Summary Galatians Chapter 2:1-10
Here we continue with Paul’s account of his conversion.
- He preached 14 years before returning to Jerusalem
- His preaching was the result of a revelation, and his decision was the result of another
- His companion, Titus, was not required to be circumcised
Here we begin the discussion between the James Gang, the elders of the Jerusalem Assembly, and Paul, about the role of the Jewish Law. How much, if any, would non-Jewish converts be required to follow?
Note that Paul has been on his own path for 14 years. In a sense, he has come to Jerusalem to get “official approval” of his method and his content.
- The issue of Paul’s secretary/scribe
- The Jerusalem Assembly actually (apparently) sent spies (of a sort) to see what Paul was up to, the intent being to make him toe the line
- Paul brags about being a Pharisee
- Paul claims not to have been impressed by those who seemed to be in power
- Paul claims that he was entrusted by some agent, unspecified–but we can probably assume he means God, given all his revelations–with the gospel to the Gentiles, just as Peter–not James but Peter–was entrusted with the gospel to the circumcised
- The point is that, after 14 years, Paul had been successful in creating assemblies of Jesus in various non-Jewish communities. At this point, we have to wonder if there were more Gentiles than Jews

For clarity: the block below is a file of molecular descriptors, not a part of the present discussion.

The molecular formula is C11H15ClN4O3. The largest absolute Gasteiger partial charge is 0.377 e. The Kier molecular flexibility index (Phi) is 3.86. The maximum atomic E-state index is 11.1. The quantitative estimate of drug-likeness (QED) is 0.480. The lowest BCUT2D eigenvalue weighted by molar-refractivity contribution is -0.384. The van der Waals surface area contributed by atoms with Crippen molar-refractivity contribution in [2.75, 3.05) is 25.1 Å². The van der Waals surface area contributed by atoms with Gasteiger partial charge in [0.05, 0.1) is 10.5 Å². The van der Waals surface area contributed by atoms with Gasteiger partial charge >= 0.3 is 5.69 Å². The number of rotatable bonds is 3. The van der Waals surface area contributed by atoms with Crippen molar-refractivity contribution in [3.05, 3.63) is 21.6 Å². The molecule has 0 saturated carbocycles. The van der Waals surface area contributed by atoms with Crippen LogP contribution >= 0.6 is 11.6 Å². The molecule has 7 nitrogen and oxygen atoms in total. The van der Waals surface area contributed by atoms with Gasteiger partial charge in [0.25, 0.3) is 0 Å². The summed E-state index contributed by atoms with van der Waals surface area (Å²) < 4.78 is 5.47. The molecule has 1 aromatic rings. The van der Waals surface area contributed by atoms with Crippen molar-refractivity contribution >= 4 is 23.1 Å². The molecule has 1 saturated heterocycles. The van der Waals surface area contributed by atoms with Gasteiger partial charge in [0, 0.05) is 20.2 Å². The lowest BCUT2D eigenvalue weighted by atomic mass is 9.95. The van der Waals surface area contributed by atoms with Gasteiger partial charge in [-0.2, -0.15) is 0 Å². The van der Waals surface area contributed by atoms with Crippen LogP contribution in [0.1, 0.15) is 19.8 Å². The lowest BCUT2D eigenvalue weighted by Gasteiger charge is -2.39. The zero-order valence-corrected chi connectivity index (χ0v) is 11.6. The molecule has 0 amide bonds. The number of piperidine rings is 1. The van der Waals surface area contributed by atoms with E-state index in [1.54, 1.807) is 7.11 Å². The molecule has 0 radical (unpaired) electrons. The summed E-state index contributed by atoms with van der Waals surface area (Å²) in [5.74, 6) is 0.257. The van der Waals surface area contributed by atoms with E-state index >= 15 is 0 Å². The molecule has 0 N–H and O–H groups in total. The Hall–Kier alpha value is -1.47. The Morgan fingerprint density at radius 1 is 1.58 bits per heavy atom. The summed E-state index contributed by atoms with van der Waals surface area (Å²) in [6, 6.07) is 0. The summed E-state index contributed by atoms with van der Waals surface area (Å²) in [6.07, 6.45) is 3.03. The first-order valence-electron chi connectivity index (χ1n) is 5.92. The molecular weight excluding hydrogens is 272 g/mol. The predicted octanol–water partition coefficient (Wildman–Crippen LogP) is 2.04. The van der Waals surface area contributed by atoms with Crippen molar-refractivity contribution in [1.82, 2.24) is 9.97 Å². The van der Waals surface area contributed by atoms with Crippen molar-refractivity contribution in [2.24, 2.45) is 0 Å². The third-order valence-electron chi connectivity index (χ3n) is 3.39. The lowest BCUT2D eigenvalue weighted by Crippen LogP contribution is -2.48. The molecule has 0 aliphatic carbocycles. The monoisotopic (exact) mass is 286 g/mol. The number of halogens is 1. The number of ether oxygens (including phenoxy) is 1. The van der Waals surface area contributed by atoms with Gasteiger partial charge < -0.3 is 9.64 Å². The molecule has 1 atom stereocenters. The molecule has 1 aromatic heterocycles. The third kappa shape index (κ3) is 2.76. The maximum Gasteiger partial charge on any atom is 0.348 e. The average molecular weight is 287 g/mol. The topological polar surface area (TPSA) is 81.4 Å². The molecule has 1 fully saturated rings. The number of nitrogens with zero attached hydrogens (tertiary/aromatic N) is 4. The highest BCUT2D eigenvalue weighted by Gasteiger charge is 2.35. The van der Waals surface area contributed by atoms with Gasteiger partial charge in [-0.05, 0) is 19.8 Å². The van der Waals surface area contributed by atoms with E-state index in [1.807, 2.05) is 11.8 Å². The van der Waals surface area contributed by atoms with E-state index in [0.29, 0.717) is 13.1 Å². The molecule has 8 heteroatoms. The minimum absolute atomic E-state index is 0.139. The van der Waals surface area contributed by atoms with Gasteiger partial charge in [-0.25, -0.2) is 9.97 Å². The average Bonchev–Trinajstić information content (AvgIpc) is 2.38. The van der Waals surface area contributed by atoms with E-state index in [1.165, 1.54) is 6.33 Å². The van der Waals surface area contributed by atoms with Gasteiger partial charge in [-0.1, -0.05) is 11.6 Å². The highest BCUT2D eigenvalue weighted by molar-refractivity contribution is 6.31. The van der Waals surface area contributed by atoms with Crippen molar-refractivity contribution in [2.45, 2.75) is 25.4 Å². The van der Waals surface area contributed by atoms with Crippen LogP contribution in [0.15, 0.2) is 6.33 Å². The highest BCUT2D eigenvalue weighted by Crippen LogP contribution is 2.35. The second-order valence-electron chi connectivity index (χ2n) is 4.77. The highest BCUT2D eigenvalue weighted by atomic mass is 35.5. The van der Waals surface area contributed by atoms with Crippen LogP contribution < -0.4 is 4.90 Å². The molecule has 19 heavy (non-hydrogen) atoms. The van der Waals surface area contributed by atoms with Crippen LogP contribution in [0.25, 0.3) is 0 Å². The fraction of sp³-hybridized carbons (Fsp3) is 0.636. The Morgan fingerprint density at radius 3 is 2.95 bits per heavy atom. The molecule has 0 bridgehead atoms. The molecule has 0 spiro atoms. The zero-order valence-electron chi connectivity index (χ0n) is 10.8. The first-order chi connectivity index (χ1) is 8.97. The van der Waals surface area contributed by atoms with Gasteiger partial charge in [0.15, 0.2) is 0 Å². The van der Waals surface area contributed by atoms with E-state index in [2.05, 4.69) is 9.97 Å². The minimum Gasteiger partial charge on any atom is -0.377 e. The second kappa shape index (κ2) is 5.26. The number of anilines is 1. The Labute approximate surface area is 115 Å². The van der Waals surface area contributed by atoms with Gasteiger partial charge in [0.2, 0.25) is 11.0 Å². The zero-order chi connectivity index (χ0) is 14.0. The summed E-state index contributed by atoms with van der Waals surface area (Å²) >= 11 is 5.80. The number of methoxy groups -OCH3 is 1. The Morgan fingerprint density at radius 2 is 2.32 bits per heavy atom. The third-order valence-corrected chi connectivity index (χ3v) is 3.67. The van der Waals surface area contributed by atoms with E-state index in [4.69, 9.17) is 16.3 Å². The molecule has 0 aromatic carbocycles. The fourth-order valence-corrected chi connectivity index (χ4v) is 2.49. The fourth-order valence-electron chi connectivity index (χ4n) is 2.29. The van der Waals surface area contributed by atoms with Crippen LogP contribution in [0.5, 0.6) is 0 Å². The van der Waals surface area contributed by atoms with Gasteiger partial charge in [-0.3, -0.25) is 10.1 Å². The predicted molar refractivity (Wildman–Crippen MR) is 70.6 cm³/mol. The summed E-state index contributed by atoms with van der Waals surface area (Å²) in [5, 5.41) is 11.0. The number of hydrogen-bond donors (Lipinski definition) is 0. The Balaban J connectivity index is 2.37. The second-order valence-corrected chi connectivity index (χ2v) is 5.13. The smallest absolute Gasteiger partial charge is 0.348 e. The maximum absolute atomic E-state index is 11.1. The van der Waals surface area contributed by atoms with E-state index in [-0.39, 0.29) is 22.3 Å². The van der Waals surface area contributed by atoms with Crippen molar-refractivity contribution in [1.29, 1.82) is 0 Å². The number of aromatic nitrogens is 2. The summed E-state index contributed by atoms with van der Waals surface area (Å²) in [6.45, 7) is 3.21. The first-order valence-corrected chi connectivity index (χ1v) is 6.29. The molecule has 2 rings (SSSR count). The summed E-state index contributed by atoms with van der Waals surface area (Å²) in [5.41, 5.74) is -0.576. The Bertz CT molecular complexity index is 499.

- We are told that Peter and John, so prominent in the gospels, were indeed leaders of the community in Jerusalem. James, also named as one ‘seeming’ to be a ‘pillar of the community’, had little or no role in the gospels. It’s not even clear if he’s the James known as “James the Lesser”; that is, the James who is not Andrew’s brother and a son of Zebedee
- James enjoins Paul to ‘remember the poor’, which has led some to see James as the leader of the sect/group called the “Ebionites”. More likely, this was the imposition of a requirement for Paul to collect the Temple Tax, which was to be sent to Jerusalem. This was a standard feature, apparently, of the Second Temple period.
Posted on September 30, 2012, in epistles, Galatians, Paul's Letters, Summary and tagged Bible, Bible commentary, commenting, Galatians, New Testament, St Paul, theology. Bookmark the permalink. 2 Comments.